Universities in Nigeria have been charged to undertake research activities that are relevant to, and support national goals as well as which promote the uptake of life changing research outcomes, for the country to realise its potentials.
A two-term former Vice Chancellor of the University of Ibadan, Emeritus Professor Ladipo Ayo Banjo gave this advice yesterday in Abuja, while delivering the maiden International Lecture Series of the National Universities Commission (NUC). The quarterly lecture was titled “Global Rankings and the Nigerian Higher Education System”.
It was organised in collaboration with the Nigerian Academy of Letters (NAL), and designed to address topical national issues especially as they affect the Nigerian University System (NUS). Yesterday’s lecture was held to address the controversial issue of ranking among universities on the global scale.
The NUC Executive Secretary, Professor Abubakar Rasheed had in October issued a statement to disagree with global ranking of Nigerian universities, saying such rankings were untrue and unfair. He had stated that the NUC would in 2017 conduct its own ranking of Nigerian universities, and the lecture title of yesterday was to begin the process.
Reacting to the constant criticism of Nigerian universities’ poor showing in global ranking, Professor Rasheed submitted that “many of the variables, parameters and indicators of those rankings were outside the control of Nigerian universities and the NUC”.
The NUC scribe, however, dissociated the commission from any reported ranking of Nigerian universities in the mass media, saying it had not embarked on any such exercise in the last 15 years. “It was, therefore, embarking on next year’s ranking to put an end to the spurious claims and innuendoes about the academic standing and quality of Nigerian universities”, the statement quoted Professor Rasheed to have said.
At the lecture yesterday, Professor Banjo agreed that reports issued by even the biggest ranking bodies have been subjected to critisisms with a lot of holes picked in them. According to him, ranking is overly problematic, reducing a university to a number, derived from sometimes controversial indicators which are used to rank it.
“This is evidently unsatisfactory. In view of the large generational, historical, linguistic, national, regional and continental diversity of the over 17,000 universities which must be considered in a fully inclusive ranking project, the daunting challenge is how, if ever possible, to formulate globally acceptable, precise and effective comparability criteria and performance indicators for accessing the quality of excellence of every university in every nook and cranny of this world”, Professor Banjo said.
According to him, the fact that most criteria and indicators are non-global, deals a blow on global rankings. Besides, ranking fuels cut throat competition, while undermining meaningful multilateral cooperation among universities, he said.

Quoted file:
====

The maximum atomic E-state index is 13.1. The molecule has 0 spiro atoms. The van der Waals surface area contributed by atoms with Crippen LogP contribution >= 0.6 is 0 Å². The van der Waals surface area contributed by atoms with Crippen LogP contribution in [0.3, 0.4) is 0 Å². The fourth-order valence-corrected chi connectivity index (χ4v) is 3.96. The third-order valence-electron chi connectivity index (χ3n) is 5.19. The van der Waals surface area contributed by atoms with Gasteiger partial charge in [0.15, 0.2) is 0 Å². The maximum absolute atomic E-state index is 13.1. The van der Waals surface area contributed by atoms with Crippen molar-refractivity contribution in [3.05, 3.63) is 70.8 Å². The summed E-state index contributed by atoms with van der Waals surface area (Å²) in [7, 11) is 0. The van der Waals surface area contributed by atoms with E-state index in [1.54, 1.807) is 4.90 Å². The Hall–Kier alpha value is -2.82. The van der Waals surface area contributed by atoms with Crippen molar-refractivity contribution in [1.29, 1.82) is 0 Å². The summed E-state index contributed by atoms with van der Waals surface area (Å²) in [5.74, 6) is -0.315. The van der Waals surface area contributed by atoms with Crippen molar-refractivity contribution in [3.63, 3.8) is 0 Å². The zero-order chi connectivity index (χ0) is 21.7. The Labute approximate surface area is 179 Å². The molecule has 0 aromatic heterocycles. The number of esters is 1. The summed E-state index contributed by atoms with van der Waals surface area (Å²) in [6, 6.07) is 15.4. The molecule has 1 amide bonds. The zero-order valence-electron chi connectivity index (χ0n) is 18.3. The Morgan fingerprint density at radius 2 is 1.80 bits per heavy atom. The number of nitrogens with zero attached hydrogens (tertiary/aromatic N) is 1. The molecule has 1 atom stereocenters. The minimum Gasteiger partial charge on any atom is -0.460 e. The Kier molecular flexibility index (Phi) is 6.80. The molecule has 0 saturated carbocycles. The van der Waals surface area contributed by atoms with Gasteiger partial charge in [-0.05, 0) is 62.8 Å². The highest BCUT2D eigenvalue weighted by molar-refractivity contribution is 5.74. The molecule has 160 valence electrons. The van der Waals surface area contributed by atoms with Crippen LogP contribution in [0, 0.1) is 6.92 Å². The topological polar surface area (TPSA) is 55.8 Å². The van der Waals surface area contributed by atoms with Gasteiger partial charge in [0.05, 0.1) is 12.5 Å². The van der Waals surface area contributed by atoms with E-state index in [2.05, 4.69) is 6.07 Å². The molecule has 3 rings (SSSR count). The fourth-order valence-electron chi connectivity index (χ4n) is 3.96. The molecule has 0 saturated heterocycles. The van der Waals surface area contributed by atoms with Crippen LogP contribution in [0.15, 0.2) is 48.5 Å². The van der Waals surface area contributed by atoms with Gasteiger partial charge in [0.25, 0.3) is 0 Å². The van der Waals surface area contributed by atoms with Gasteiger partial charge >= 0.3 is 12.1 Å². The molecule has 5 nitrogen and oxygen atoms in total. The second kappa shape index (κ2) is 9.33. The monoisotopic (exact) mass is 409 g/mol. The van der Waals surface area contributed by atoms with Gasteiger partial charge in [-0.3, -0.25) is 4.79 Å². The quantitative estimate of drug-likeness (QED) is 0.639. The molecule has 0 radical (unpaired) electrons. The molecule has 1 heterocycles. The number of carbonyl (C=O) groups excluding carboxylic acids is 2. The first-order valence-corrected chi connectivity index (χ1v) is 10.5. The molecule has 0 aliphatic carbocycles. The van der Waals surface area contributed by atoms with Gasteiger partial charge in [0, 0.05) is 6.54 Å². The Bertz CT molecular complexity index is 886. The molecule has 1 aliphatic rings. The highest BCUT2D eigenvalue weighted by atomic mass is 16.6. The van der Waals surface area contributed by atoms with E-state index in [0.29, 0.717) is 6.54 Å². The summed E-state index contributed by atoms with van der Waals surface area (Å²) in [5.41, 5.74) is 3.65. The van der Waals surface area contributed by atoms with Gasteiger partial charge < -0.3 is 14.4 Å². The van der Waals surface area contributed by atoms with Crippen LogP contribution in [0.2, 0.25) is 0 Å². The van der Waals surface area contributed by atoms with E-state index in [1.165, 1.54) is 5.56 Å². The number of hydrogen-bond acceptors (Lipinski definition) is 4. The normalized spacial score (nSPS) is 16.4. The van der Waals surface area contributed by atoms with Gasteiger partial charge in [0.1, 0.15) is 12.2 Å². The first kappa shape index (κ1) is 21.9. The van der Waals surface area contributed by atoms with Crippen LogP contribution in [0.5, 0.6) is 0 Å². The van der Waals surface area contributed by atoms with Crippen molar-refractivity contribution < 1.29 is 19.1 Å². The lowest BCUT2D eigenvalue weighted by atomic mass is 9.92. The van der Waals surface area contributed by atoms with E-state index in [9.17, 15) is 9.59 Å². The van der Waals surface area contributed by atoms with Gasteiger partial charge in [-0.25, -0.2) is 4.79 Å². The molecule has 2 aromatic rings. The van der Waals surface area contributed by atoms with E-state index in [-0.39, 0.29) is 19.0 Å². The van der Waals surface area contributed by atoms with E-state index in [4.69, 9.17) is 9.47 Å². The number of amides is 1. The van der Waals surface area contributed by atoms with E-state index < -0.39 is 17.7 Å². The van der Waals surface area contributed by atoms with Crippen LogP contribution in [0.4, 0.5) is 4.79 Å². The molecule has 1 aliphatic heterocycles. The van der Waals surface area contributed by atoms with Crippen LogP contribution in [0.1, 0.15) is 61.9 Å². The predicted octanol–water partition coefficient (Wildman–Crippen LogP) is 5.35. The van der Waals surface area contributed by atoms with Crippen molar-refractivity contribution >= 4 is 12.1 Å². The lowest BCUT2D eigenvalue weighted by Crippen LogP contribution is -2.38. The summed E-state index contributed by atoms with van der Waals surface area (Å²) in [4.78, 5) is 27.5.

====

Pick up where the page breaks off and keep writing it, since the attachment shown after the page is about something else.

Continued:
He, however, added that in line with emerging trends that are fostering comaparability and competition in the global higher education sector, the Nigerian university system needs to develop and implement its own ranking system.
He noted that this step will be a lot beneficial especially by helping the NUC monitor the state of affairs within the system and strenghtening the criteria it uses for accreditation. “Would-be proprietors of universities will also have a clear idea of what is involved in starting an running a university”, he said.
Professor Banjo also noted that a ranking system for the NUS will stimulate healthy rivalry among universities and make each university perform its role in accordance with best practices. Also, it will guide parents and students to make their choices of universities.
He then recommended the formation of a Nigerian Universities Ranking Council (NURC) which would provide a platform where expertise of relevant stakeholders can be harnessed to provide a creditable framework for the ranking exercise.
He suggested that the NURC resides mainly in the Nigerian Academies and among laureates of the Nigerian National Order of Merit, and be funded through the NUC. It is to develop the underlying philosophy and key objectives of each of its different kinds of ranking, determine the frequency of ranking exercises and to determine how the ranking would be done and what criteria to use in ranking.
The Emeritus Professor reminded of the need to comply with the Berlin Principles on Ranking of Higher Education Institutions.
Earlier while declaring the lecture series open, Minister of Education, Malam Adamu Adamu, who was represented by the Director in charge of Tertiary Education, Hajia Fatima Ahmad, commended the NUC for the initiative of setting up the lecture series which are designed to address topical issues in the university system. He said the discussions were designed to mark the beginning of well established ranking in the the Nigerian university system.
Chairman of the ocassion, and former President of the Academy of Science, Professor Umar Shehu expressed support for the decision to establish a ranking process for the university system in Nigeria. “Academics will continue to engage in this process”, he said.
Executive Secretary of the NUC, Professor Rasheed said the lecture series was meant to invigorate the university system. He added that seasoned educationists of international repute will deliver the lecture series. Professor Rasheed informed that the next lecture which has been slated for February 2017, will be delivered by a former Executive Secretary of the NUC, Professor Peter Okebukola.